Please note that Mommsen uses the AUC chronology (Ab Urbe Condita), i.e. from the founding of the City of Rome. You can use this reference table to have the B.C. dates
From: The History of Rome, by Theodor Mommsen
Translated with the sanction of the author by William Purdie Dickson
Latin Instruction - Public Readings of Classical Works
But by its side there sprang up also a higher Latin instruction. We have shown in the previous epoch how Latin elementary instruction raised its character; how the place of the Twelve Tables was taken by the Latin Odyssey as a sort of improved primer, and the Roman boy was now trained to the knowledge and delivery of his mother-tongue by means of this translation, as the Greek by means of the original: how noted teachers of the Greek language and literature, Andronicus, Ennius, and others, who already probably taught not children properly so called, but boys growing up to maturity and young men, did not disdain to give instruction in the mother-tongue along with the Greek.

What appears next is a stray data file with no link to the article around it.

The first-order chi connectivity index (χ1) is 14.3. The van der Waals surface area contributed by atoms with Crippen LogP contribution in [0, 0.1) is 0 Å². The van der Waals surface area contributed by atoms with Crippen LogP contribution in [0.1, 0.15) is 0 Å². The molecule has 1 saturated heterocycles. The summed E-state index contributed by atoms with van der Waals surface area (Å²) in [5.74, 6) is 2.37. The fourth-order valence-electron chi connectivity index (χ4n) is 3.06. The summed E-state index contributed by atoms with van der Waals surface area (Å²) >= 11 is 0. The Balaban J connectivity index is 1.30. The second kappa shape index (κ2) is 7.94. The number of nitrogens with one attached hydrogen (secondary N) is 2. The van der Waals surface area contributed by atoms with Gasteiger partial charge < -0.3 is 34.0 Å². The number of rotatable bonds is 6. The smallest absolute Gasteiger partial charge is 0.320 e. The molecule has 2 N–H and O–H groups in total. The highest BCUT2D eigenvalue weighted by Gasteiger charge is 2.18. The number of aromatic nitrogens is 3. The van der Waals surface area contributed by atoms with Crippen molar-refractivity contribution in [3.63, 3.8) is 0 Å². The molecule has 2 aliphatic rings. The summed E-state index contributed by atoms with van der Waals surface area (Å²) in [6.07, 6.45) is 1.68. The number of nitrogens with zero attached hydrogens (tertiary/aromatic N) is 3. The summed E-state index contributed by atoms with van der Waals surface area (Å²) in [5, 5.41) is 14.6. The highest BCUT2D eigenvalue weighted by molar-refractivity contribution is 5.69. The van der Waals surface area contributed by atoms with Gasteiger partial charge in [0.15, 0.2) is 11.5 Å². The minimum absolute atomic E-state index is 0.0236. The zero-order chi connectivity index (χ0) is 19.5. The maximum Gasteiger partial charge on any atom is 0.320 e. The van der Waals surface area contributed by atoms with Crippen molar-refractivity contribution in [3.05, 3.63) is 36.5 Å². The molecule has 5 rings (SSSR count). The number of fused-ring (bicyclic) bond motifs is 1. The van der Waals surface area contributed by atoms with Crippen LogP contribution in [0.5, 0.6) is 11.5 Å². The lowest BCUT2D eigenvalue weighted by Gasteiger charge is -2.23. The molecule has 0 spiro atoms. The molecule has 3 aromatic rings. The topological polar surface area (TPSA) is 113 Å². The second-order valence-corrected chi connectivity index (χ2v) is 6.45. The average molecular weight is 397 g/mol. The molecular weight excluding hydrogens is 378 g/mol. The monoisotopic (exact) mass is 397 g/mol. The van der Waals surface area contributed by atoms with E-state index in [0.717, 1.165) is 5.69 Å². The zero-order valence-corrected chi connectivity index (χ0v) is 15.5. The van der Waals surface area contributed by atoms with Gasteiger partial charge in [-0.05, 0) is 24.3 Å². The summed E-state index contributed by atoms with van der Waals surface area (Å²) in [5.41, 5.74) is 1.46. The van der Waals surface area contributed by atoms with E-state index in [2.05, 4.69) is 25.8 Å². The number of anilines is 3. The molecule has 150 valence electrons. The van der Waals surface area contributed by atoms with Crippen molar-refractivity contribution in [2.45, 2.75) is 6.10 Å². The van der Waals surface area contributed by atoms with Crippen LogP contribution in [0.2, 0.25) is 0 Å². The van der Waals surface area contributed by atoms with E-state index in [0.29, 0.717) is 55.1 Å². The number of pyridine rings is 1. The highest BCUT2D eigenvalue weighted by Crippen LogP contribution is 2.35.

These were the first steps towards a higher Latin instruction, but they did not as yet form such an instruction itself. Instruction in a language cannot go beyond the elementary stage, so long as it lacks a literature. It was not until there were not merely Latin schoolbooks but a Latin literature, and this literature already somewhat rounded-off in the works of the classics of the sixth century, that the mother-tongue and the native literature truly entered into the circle of the elements of higher culture; and the emancipation from the Greek schoolmasters was now not slow to follow.
Stirred up by the Homeric prelections of Crates, cultivated Romans began to read the recitative works of their own literature, the Punic War of Naevius, the Annals of Ennius, and subsequently also the Poems of Lucilius first to a select circle, and then in public on set days and in presence of a great concourse, and occasionally also to treat them critically after the precedent of the Homeric grammarians. These literary prelections, which cultivated -dilettanti- (-litterati-) held gratuitously, were not formally a part of juvenile instruction, but were yet an essential means of introducing the youth to the understanding and the discussion of the classic Latin literature.
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Reference address : http://www.ellopos.net/elpenor/rome/4-12-nationality-religion-education.asp?pg=38